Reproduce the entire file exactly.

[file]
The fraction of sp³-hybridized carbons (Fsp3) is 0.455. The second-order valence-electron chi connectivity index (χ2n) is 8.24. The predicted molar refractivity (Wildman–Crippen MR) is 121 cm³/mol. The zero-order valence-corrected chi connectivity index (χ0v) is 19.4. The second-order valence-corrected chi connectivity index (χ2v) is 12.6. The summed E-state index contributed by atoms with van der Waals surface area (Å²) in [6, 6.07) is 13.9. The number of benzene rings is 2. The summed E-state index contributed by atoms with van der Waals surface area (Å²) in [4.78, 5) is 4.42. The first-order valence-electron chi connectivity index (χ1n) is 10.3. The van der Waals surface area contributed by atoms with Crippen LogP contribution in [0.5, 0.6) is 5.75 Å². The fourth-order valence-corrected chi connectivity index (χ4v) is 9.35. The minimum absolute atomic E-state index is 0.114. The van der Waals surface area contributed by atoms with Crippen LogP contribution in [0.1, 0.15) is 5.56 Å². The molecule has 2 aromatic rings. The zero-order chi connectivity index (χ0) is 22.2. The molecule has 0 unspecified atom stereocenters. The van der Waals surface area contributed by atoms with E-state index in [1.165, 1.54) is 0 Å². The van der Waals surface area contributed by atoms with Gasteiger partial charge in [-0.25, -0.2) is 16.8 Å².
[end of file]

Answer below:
The fraction of sp³-hybridized carbons (Fsp3) is 0.455. The second-order valence-electron chi connectivity index (χ2n) is 8.24. The predicted molar refractivity (Wildman–Crippen MR) is 121 cm³/mol. The zero-order valence-corrected chi connectivity index (χ0v) is 19.4. The second-order valence-corrected chi connectivity index (χ2v) is 12.6. The summed E-state index contributed by atoms with van der Waals surface area (Å²) in [6, 6.07) is 13.9. The number of benzene rings is 2. The summed E-state index contributed by atoms with van der Waals surface area (Å²) in [4.78, 5) is 4.42. The first-order valence-electron chi connectivity index (χ1n) is 10.3. The van der Waals surface area contributed by atoms with Crippen LogP contribution in [0.5, 0.6) is 5.75 Å². The fourth-order valence-corrected chi connectivity index (χ4v) is 9.35. The minimum absolute atomic E-state index is 0.114. The van der Waals surface area contributed by atoms with Crippen LogP contribution in [0.1, 0.15) is 5.56 Å². The molecule has 2 aromatic rings. The zero-order chi connectivity index (χ0) is 22.2. The molecule has 0 unspecified atom stereocenters. The van der Waals surface area contributed by atoms with E-state index in [1.165, 1.54) is 0 Å². The van der Waals surface area contributed by atoms with Gasteiger partial charge in [-0.25, -0.2) is 16.8 Å².